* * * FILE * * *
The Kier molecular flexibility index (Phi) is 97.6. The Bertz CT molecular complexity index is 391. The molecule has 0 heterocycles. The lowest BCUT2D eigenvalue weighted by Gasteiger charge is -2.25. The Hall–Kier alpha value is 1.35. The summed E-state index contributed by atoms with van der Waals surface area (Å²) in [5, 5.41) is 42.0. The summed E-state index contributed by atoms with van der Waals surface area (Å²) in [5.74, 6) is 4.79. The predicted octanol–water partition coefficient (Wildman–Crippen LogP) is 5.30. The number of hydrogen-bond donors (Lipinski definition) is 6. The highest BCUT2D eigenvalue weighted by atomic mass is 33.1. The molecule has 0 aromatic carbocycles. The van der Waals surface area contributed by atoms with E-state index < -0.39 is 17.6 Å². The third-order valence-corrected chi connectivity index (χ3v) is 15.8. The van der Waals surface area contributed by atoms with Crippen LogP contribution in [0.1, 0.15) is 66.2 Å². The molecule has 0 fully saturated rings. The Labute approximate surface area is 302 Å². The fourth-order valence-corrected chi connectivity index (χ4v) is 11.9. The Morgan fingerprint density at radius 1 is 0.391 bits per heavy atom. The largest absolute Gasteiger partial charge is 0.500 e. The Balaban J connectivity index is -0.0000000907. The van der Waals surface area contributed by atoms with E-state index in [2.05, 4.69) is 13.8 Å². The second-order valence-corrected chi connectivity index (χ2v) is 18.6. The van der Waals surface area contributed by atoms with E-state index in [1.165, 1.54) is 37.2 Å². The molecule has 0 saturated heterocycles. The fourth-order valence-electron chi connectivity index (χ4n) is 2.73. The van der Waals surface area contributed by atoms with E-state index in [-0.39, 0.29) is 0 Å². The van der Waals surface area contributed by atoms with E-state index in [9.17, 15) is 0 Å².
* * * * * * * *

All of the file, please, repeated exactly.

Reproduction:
The Kier molecular flexibility index (Phi) is 97.6. The Bertz CT molecular complexity index is 391. The molecule has 0 heterocycles. The lowest BCUT2D eigenvalue weighted by Gasteiger charge is -2.25. The Hall–Kier alpha value is 1.35. The summed E-state index contributed by atoms with van der Waals surface area (Å²) in [5, 5.41) is 42.0. The summed E-state index contributed by atoms with van der Waals surface area (Å²) in [5.74, 6) is 4.79. The predicted octanol–water partition coefficient (Wildman–Crippen LogP) is 5.30. The number of hydrogen-bond donors (Lipinski definition) is 6. The highest BCUT2D eigenvalue weighted by atomic mass is 33.1. The molecule has 0 aromatic carbocycles. The van der Waals surface area contributed by atoms with E-state index < -0.39 is 17.6 Å². The third-order valence-corrected chi connectivity index (χ3v) is 15.8. The van der Waals surface area contributed by atoms with Crippen LogP contribution in [0.1, 0.15) is 66.2 Å². The molecule has 0 fully saturated rings. The Labute approximate surface area is 302 Å². The fourth-order valence-corrected chi connectivity index (χ4v) is 11.9. The Morgan fingerprint density at radius 1 is 0.391 bits per heavy atom. The largest absolute Gasteiger partial charge is 0.500 e. The Balaban J connectivity index is -0.0000000907. The van der Waals surface area contributed by atoms with E-state index in [2.05, 4.69) is 13.8 Å². The second-order valence-corrected chi connectivity index (χ2v) is 18.6. The van der Waals surface area contributed by atoms with E-state index in [1.165, 1.54) is 37.2 Å². The molecule has 0 saturated heterocycles. The fourth-order valence-electron chi connectivity index (χ4n) is 2.73. The van der Waals surface area contributed by atoms with E-state index in [-0.39, 0.29) is 0 Å². The van der Waals surface area contributed by atoms with E-state index in [9.17, 15) is 0 Å².